Cancer,  Mental Health,  Slider

Riding The Cancer Wave

This post is in honour of Mental Health Awareness.

Cancer is a wave, it comes with many different points and if you tackle it at just the wrong point you’ll wipe out.

Some days I hit the wave just perfectly, I ride on top of it. Bravely, feeling strong and in control. Like I got this.

Others I wipe out and find that no matter how many times I try to get back up on my feet I find myself back flat on the surfboard under me, and on my worst days I lose the board and get stuck in a riptide under the water. Feeling like I’m drowning in it.

Yet, until the diagnosis of my recurrence and the news of my colostomy I hadn’t been offered any mental health support. It was the incredible Sue Ryder team that finally began to sort this out for me, after they discovered I had not previously been offered any.

In fact the problem is so rife there is an article about it over on Mentalhealth.org.uk, you can check it out below.

One in Three cancer patients will deal with a mental health disorder because of their cancer at some point. Be it during diagnosis, treatment or even after it’s complete.

This cancer changed my world, it took away my choice to have anymore children (but in the words of the doctors ‘at least you have two’), never mind the fact that before I had even turned 30, I had lost my reproductive organs, and depending on the outcome of my surgery and then maybe further treatment possibly all of my biological reproductive choices. I was facing a disease that kills people.

Then I heard the words I’d longed for. “No further treatment is required”.  There was so much elation in that moment was massive. My surgeon told me to go and enjoy my life and my girls. Oh, my how I planned to do that. But that’s harder than it sounds when you know you’ve got at least five years worth of being checked on because it could come back. It doesn’t matter the odds, that fear is always there.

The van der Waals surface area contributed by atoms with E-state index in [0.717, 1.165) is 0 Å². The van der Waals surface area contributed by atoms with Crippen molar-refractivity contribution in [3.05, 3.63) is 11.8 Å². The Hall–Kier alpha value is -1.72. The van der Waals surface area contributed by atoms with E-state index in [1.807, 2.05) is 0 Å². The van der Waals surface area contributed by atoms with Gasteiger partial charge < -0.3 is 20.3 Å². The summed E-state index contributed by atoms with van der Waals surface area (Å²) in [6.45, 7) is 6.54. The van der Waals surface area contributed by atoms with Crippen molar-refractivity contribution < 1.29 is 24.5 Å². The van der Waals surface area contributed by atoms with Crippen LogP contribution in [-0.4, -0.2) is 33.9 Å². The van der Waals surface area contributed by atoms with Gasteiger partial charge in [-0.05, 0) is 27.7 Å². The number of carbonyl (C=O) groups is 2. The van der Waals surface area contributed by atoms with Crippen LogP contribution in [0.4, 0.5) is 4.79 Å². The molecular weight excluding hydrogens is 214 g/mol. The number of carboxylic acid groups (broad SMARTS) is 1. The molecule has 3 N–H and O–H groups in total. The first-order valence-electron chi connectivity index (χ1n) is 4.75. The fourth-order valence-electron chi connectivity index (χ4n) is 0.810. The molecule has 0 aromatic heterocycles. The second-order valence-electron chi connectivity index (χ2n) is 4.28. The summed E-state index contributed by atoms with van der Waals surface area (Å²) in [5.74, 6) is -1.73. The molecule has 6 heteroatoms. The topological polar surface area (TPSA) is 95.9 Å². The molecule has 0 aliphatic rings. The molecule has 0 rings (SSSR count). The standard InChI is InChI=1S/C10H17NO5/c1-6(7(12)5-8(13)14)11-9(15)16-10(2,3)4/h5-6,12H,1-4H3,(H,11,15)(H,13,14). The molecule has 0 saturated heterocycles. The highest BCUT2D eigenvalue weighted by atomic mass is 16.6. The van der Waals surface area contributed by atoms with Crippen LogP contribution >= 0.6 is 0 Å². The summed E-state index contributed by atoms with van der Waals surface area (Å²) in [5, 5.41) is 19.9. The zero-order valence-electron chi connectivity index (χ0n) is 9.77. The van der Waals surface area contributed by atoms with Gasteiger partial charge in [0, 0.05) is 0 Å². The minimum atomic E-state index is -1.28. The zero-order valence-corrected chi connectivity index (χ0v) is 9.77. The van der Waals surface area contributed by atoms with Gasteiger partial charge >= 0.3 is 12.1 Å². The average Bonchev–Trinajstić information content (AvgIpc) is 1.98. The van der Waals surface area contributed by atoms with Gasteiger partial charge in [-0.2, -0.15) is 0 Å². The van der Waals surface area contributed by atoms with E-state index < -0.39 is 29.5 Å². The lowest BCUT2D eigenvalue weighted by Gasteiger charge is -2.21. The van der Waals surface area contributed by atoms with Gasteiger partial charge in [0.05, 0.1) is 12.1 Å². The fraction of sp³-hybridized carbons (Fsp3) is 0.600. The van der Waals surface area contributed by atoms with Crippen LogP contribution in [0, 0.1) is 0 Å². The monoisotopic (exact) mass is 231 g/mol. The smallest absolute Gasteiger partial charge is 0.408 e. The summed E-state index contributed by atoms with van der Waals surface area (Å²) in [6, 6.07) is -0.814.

Of course, less than four months after my original surgery the cancer had returned.

My worst nightmare.

I didn’t think I could have ever been lower than the day I was originally diagnosed and now I’ve stopped thinking in terms of that, because I know there is news that could come and take me to darker and darker places.

Things got worse when we discovered it had spread.

My fight just seemed to loom above me, while I was stood on the ground in a whirlwind of booklets and half informations not knowing where to look or turn. My family all trying to stand strong around me so I could fall when I’m sure they wanted to fall themselves too.

Diseases like cancer, anything that radically changes your life and your dreams in a moment deserves mental health support. It should just come with that. It shouldn’t be something that we have to fight for when we are already fighting for so much.

I have had moments in such deep darkness I wondered if I would ever see any light again. I have had moments where I have screamed and sobbed into pillows and wished like hell that it was someone else and not me.

Every night before I fall asleep I wish that I might wake up and find that this whole part of my life has been like some kind of Charles Dickens’ “A Christmas Carol” experience for me to learn a life affirming lesson and then skip into the sunset with my amazing lot around me to enjoy.

Every letter back from the various consultants that have delivered me blow, after blow, has detailed my emotional response. Not in a “the patient was understandably, incredibly distressed and we would ask you ensure any mental health and additional support is in place for her and her family, through an incredibly difficult time” kind of way. In the “The patient cried a lot, that was a bit weird, she might be a bit off her rocker” kind of way.

At no point throughout my journey have I really ever felt like the professional medical staff dealing with me from the oncological point of view have “had my back” for want of a better turn of phrase. The professionals that have kept me going are charity workers and my GP who has been beyond incredible in his efforts to help my family get through this in whatever way he is able. He truly is our family GP in a way that family GP’s used to be.

So come on, Theresa May. Come on MP’s. Where are you? Why are you stripping vital recourses from mental health care? Why aren’t you taking it seriously? Maintaining mental health is just as valid and important as physical health.

After all, you’d never think to tell someone like me “Oh, it’s just cancer get over it”.

 

 

 

 

 

 

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